Professional puppeteer and licensed educator Jan Kaufman was shocked to see some of her closest companions — a ballerina in the midst of an arm gesture, a smiling red-headed doll, a marionette flock of birds poised for action — come to life behind a glass display.
A performer for over 60 years, Kaufman is enjoying her latest role as the star of “Jan and Her Friends.” The exhibition is on display at the FSU Museum of Fine Arts through March 28.
“I had never seen them that way,” says Kaufman. “I see them in my bag that I carry them around in and I see them when they perform, but here they are hung in such a manner that they looked like they were getting ready to do something.”
Kaufman says curator Diana Robertson was inspired by a recent visit to Atlanta’s Center for Puppetry Arts and is appreciative of the way the exhibit celebrates her contributions to the field. Kaufman has traveled to more than 100 countries with her handmade puppets who have been featured in local television programming and have been instrumental in carrying out statewide education initiatives.
When Kaufman was growing up, she would read through her father’s medical books to learn about anatomy and subsequently took her dolls apart to see how their pieces fit back together. Around age 13 she began performing behind a card table at birthday parties. Kaufman says both her parents were extremely supportive, and by age 16 she was creating her own puppets from scratch and attending national conventions.
She continued to perform in her college theater program and enjoyed her time working backstage. After graduating with her BA in Art and Drama from Chapman University, she joined New York City’s Central Park puppet theater and traveled to all five boroughs to perform for students.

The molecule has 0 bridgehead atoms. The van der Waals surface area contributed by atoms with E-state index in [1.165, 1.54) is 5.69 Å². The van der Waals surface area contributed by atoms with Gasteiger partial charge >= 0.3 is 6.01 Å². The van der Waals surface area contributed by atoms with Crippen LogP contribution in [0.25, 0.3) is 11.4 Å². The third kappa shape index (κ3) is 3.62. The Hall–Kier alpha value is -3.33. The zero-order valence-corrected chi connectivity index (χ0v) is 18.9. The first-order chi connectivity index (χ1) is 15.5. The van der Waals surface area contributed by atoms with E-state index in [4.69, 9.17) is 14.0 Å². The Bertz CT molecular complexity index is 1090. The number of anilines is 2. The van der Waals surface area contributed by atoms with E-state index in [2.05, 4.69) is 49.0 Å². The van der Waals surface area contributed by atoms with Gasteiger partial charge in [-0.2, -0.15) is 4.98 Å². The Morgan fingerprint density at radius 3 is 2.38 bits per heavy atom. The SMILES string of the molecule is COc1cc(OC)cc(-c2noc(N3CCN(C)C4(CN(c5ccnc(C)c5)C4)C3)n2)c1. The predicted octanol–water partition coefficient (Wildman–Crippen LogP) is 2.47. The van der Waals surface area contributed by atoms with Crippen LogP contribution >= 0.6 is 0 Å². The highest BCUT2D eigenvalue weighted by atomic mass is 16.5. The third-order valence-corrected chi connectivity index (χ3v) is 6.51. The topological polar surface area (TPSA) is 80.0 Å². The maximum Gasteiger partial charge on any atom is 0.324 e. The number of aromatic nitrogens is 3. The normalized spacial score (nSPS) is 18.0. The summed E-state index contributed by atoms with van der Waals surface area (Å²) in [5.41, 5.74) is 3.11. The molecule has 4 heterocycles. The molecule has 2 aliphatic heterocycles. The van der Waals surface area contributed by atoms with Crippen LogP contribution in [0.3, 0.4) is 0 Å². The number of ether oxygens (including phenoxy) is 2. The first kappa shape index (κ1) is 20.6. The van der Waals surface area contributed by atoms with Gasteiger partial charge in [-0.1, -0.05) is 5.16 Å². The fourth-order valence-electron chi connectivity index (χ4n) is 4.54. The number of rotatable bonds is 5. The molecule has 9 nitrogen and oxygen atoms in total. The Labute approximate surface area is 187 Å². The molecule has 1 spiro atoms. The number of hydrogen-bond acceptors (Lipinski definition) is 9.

“I ended up watching children learn,” says Kaufman. “I could see them connecting with what we were doing and saying.”
It was in the city that she met friend, Jim Henson who would go on to start “Sesame Street” with another of Kaufman’s mentors, Bill Baird. Kaufman says she learned how to build figures, pack puppets, and a wide range of performance skills from these influential colleagues.
Kaufman holds a master’s degree in secondary education and completed doctoral work in human behavior, which contributed to her main path in using puppets to aid local educational agencies, health organizations and police departments. Her shows cover topics including nutrition, alcohol and substance abuse, improving communication skills and literacy.
As far as her friends, there is yellow feathered Billy Bird —described by Kaufman as a “distant cousin of ‘Big Bird’” given her closeness with Henson during the time he was made — who helps children get over their fears of change and trying new things.
Another character is Annie, made in 1979 and a frequent performer at Springtime Tallahassee events.
The brown and lovable Harold Hare was created for a 1980s nutrition campaign and the Becky ballerina marionette has debuted at many school events. Kaufman created each character for a specific purpose and says that even in her “variety shows” she deeply considers her audience.
Read the rest of the story by visiting the Tallahassee Democrat
or read more by downloading the article here